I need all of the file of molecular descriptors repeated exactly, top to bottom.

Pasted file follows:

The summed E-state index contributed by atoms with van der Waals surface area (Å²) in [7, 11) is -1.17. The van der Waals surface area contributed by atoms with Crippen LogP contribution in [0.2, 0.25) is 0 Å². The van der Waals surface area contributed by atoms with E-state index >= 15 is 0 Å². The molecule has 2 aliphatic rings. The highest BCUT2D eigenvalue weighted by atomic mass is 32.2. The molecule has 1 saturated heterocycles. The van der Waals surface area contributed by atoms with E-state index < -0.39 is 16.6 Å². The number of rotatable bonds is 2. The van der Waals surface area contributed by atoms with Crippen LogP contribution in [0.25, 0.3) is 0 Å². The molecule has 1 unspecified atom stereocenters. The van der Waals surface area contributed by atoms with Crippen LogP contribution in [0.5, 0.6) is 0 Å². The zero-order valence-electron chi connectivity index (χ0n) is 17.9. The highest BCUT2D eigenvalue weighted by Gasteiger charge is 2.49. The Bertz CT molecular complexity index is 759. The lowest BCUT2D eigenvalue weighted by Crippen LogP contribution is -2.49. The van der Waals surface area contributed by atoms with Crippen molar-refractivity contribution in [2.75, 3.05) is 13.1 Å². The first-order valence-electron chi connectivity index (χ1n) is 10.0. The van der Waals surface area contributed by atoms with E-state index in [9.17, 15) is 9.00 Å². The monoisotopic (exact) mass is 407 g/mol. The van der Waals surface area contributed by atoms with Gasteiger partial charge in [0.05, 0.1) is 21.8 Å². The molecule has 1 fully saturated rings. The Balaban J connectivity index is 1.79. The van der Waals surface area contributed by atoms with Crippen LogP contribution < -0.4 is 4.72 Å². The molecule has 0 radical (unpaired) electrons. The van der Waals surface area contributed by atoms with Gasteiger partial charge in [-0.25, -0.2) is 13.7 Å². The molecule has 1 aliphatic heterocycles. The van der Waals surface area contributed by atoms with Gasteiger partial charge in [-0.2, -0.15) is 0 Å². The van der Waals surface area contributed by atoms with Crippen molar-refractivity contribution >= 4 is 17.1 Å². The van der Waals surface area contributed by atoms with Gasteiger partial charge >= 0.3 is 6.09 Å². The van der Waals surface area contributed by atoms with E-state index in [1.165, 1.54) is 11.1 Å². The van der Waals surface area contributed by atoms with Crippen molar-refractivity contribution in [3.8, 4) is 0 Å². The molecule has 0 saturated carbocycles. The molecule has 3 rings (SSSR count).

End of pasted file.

The summed E-state index contributed by atoms with van der Waals surface area (Å²) in [7, 11) is -1.17. The van der Waals surface area contributed by atoms with Crippen LogP contribution in [0.2, 0.25) is 0 Å². The van der Waals surface area contributed by atoms with E-state index >= 15 is 0 Å². The molecule has 2 aliphatic rings. The highest BCUT2D eigenvalue weighted by atomic mass is 32.2. The molecule has 1 saturated heterocycles. The van der Waals surface area contributed by atoms with E-state index < -0.39 is 16.6 Å². The number of rotatable bonds is 2. The van der Waals surface area contributed by atoms with Crippen LogP contribution in [0.25, 0.3) is 0 Å². The molecule has 1 unspecified atom stereocenters. The van der Waals surface area contributed by atoms with Crippen LogP contribution in [0.5, 0.6) is 0 Å². The zero-order valence-electron chi connectivity index (χ0n) is 17.9. The highest BCUT2D eigenvalue weighted by Gasteiger charge is 2.49. The Bertz CT molecular complexity index is 759. The lowest BCUT2D eigenvalue weighted by Crippen LogP contribution is -2.49. The van der Waals surface area contributed by atoms with Crippen molar-refractivity contribution in [2.75, 3.05) is 13.1 Å². The first-order valence-electron chi connectivity index (χ1n) is 10.0. The van der Waals surface area contributed by atoms with E-state index in [9.17, 15) is 9.00 Å². The monoisotopic (exact) mass is 407 g/mol. The van der Waals surface area contributed by atoms with Gasteiger partial charge in [0.05, 0.1) is 21.8 Å². The molecule has 1 fully saturated rings. The Balaban J connectivity index is 1.79. The van der Waals surface area contributed by atoms with Crippen LogP contribution < -0.4 is 4.72 Å². The molecule has 0 radical (unpaired) electrons. The van der Waals surface area contributed by atoms with Gasteiger partial charge in [-0.25, -0.2) is 13.7 Å². The molecule has 1 aliphatic heterocycles. The van der Waals surface area contributed by atoms with Gasteiger partial charge in [-0.2, -0.15) is 0 Å². The van der Waals surface area contributed by atoms with Crippen molar-refractivity contribution >= 4 is 17.1 Å². The van der Waals surface area contributed by atoms with Gasteiger partial charge >= 0.3 is 6.09 Å². The van der Waals surface area contributed by atoms with E-state index in [1.165, 1.54) is 11.1 Å². The van der Waals surface area contributed by atoms with Crippen molar-refractivity contribution in [3.8, 4) is 0 Å². The molecule has 0 saturated carbocycles. The molecule has 3 rings (SSSR count).